Nitrogen dioxide is a gas primarily formed through burning fossil fuels, mainly by motor vehicles (particularly diesel), but also from industrial emissions. Because nitrogen dioxide concentrations are closely associated with vehicle emissions, it can be used as a proxy for other motor-vehicle pollutants such as benzene, carbon dioxide, and carbon monoxide.

This dataset reports on the trends assessed for the period 2015-2020.

More information on this dataset and how it relates to our environmental reporting indicators and topics can be found in the attached data quality pdf.

Table ID 106275
Data type Table
Row count 114
Services Web Feature Service (WFS), Catalog Service (CS-W), data.govt.nz Atom Feed

Nitrogen dioxide (NO2) is a gas that is harmful to human health (United States Environmental Protection Agency (US EPA), 2021), ecosystems, and plants (US EPA, 2008). It can be emitted directly into the air but is often formed as a secondary pollutant when nitric oxide (NO) emissions react with other chemicals. It also contributes to the formation of secondary particulate matter (PM) and ozone, which have their own health impacts. In New Zealand, motor vehicles are the main human-made source of nitrogen oxides (NOx) the collective term for NO2 and NO.

Human exposure to high nitrogen dioxide concentrations causes inflammation of the airways and respiratory problems and can trigger asthma attacks. Nitrogen dioxide can cause leaf injury in plants exposed to high levels. It also contributes to forming secondary particulate matter and ozone, which have their own health impacts.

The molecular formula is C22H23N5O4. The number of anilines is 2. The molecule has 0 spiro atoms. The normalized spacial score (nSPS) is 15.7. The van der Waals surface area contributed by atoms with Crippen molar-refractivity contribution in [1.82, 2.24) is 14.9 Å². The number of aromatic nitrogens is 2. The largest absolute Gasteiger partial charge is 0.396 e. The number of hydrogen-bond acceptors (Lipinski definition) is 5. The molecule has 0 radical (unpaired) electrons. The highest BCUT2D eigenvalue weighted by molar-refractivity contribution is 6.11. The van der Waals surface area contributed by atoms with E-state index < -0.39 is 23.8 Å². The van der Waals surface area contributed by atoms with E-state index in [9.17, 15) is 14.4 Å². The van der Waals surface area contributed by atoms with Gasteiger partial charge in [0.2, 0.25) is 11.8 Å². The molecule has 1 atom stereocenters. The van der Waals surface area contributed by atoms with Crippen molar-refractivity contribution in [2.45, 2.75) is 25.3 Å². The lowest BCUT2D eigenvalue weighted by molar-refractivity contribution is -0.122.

Nitrogen dioxide is a gas primarily formed through burning fossil fuels, mainly by motor vehicles (particularly diesel), but also from industrial emissions. Because nitrogen dioxide concentrations are closely associated with vehicle emissions, it can be used as a proxy for other motor-vehicle pollutants such as benzene, carbon dioxide, and carbon monoxide.

This dataset reports on the annual trends assessed for the period 2011-2020.

More information on this dataset and how it relates to our environmental reporting indicators and topics can be found in the attached data quality pdf.

Table ID 106274
Data type Table
Row count 110
Services Web Feature Service (WFS), Catalog Service (CS-W), data.govt.nz Atom Feed

Natural sources of particulate matter, 2000–16

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Creative Commons Attribution 4.0 International

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6635
16
Added
16 Oct 2018

This dataset was first added to MfE Data Service on 16 Oct 2018.

Particulate matter (PM) is made up of solid and liquid particles in the air. It is grouped according to its size – PM10 is less than 10 micrometres (µm) in diameter; PM2.5 is less than 2.5 µm in diameter. Health effects from exposure to PM include lung and cardiac disease, and premature death.